If I had, maybe I could have peeled back the complicated, nuanced layers of a life lived both with a substance abuser and the life you have to completely rebuild separately and together after that person makes the final choice of sobriety, which is often the only alternative to complete demise.

If I had, maybe someone who didn’t realize how life making or breaking sobriety is would be less flippant about it, would not casually suggest MFD was not still sober, would treat it as the sacred thing it is. 

If I had, maybe plainly acknowledging that maintaining his sobriety comes before everything else, including me, and that I am 100%  supportive of that priority would let people know that his life completely hinges on it.

If I had, maybe I could have helped someone I don’t know who doesn't have the support system I've had, someone who felt like there was no one who could possibly understand the position they found themselves in and felt alone and scared and ashamed.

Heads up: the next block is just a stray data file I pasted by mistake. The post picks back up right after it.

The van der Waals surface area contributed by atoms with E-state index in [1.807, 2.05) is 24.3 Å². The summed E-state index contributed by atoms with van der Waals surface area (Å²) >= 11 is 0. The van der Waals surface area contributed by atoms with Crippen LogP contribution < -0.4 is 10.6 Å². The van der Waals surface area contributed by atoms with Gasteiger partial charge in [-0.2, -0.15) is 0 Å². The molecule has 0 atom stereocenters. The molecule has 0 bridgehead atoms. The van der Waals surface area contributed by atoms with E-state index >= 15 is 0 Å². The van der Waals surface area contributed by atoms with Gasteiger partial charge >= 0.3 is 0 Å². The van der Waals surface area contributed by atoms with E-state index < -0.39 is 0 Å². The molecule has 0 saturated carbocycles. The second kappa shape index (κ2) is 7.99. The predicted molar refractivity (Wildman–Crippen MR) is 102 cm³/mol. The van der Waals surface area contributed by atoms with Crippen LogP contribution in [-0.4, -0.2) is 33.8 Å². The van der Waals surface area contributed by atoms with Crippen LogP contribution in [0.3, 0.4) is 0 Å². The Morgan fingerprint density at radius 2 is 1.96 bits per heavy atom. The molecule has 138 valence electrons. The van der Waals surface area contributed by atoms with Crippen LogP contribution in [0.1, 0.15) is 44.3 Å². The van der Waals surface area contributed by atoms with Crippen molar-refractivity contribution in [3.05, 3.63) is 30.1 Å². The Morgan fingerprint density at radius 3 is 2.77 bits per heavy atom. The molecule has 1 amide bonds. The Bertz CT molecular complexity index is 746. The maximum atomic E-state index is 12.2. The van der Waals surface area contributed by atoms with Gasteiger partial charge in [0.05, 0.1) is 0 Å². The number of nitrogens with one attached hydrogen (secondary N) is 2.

But I didn’t. I didn't write about it for a million reasons, most of which start and end with a desire for privacy that is probably not easily understandable given that I’ve put most of my life on this blog. Over the years, the desire to retain a privacy wall on this issue has felt simultaneously life preserving, true, selfish, honest, and deceitful. 

I wanted to stay up on my perch. If I opened the door on this in an effort to achieve understanding and compassion for people who struggle with addiction and the people who love them and for us to talk openly about it, I would also open myself up to disappointment if it only serves a desire for gossip. 

I didn't want to attempt it because it is difficult to write coherently about something you hold so closely to who you are, all the while standing in a hurricane as the ground below you undergoes a seismic shift that will change the landscape of your life permanently.